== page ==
Nitzan performed her PhD in the field of Cancer Biology at the Technion-Israel Institute of Technology, Israel.
She did her Post-doc fellowship at the thab of Prof. Robin Lovell-Badge at the Francis Crick Institute, studying mammalian sex determination.
She recently established her independent research group at Bar-Ilan University, Israel, where they study sex determination and gonad development.
I am currently an Associate Professor at the University of East Anglia, UK. Our research takes an evolutionary approach to study genetic and genomic processes involved in sexual reproduction. I finished my PhD in 2006 at the University of Sheffield, UK and started my own lab in 2011 at Uppsala University, Sweden where I stayed until 2018. I have been awarded an ERC Starting Grant in 2013 and a Wallenberg Academy Fellowship in 2015. Our research is also supported by HFSP and NERC.
Bernard JEGOU, PhD France and PhD Australia
Dean for Research at EHESP-School of Public Health
Research Director Emeritus, Inserm
Medical studies and promotion (Dr. med., University of Ulm; Germany); Postdoc: Department of Physiology, SIU Carbondale, Illinois (USA); Habilitation (Dr. med. habil., Anatomy; University of Ulm); Schering AG, Berlin; Heisenberg Fellow (DFG) OHSU, ONPRC, Portland/Beaverton, Oregon (USA); Professor (Molecular Anatomy) 1996, TU Munich, since 2000 LMU, Munich, since 2015: Biomedical Center Munich
Ewa Rajpert-De Meyts, MD, PhD, DMSc is a senior external research consultant at the Department of Growth & Reproduction of Copenhagen University Hospital (Denmark). She trained in paediatrics (Poland), basic endocrinology (Belgium), molecular biology (USA), developmental biology and cancer research (Denmark). Her research focus has been on the pathogenesis and diagnosis of germ cell tumours, developmental aspects of human reproduction, disorders of sex development, and genetics of male infertility. She authored/co-authored close to 300 scientific publications. She was the Editor-in-Chief of Int J Androl (2009 to 2012) and co-Editor-in-Chief of Andrology (2012 to 2016). She was the main organizer of several international meetings, including the 18th European Testis Workshop (Elsinore 2014).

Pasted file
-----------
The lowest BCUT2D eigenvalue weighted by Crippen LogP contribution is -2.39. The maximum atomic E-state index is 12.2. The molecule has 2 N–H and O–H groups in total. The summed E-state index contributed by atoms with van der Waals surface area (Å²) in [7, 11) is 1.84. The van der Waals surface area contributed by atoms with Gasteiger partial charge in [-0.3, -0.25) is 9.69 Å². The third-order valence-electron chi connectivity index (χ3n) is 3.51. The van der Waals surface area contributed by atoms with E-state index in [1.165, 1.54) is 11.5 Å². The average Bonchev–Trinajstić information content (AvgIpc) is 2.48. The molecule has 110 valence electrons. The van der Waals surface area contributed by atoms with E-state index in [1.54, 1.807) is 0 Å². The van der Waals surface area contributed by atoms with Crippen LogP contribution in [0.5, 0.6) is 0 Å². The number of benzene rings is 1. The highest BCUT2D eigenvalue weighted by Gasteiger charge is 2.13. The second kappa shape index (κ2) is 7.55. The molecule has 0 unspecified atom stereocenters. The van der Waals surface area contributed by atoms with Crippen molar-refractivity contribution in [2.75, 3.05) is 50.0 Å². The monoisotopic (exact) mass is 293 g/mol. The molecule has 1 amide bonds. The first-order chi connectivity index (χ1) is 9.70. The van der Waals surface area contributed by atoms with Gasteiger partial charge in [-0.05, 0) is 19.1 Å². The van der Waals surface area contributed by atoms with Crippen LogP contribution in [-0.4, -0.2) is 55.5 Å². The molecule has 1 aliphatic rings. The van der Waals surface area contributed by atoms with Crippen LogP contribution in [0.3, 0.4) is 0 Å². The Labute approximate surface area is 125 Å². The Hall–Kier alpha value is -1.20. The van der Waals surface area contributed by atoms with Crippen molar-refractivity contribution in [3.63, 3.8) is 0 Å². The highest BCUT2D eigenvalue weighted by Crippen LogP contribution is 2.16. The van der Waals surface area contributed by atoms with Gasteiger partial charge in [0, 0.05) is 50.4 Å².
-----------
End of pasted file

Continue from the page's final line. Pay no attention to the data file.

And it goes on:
Professor Sarah is a graduate of the University of Adelaide (BSc 1983; PhD 1993). Most of her career has been in Adelaide after periods at the University of Alberta (Edmonton, Canada) and University of Gothenburg (Gothenburg, Sweden). She was an NHMRC Principal Research Fellow until appointment to Director of the Robinson Research Institute in October 2013, after 18 years in the NHMRC Fellowship scheme.
Her research focus is mammalian reproduction and development, particularly immune system regulation of fertility and pregnancy. She strives to advance understanding of the fundamental biology of conception, embryo implantation and early development, and mechanisms by which environmental factors impact the conception environment to program fetal development. Notably, she has discovered a novel role for seminal fluid factors in signalling to the female reproductive tract after insemination, with consequences for female immune adaptation for pregnancy and offspring health. Her research offers new insights on causes of infertility and subfertility in couples, and potential to devise new approaches for diagnosing and managing infertility in men.
She is an elected Fellow of the Australian Academy of Science, the Australian Academy of Health and Medical Sciences, and a Fellow of the Society for Reproductive Biology.
Dr. Ruiz-Herrera is Associate Professor at the Universitat Autònoma de Barcelona (Spain) at the Department of Cell Biology. Her research group has as a main objective to study of the mechanism(s) that are responsible for the origin and maintenance of mammalian genome integrity through a multidisciplinary approach, combining computational analysis and whole-genome comparisons with cutting-edge experimental technologies. More specifically her group is currently working on (i) unveiling the conservation and functionality of the high-structural organization of mammalian genomes with special focus on the germline and (ii) the identification of the genetic basis of reproductive isolation and barriers of gene flow in mammalian natural populations.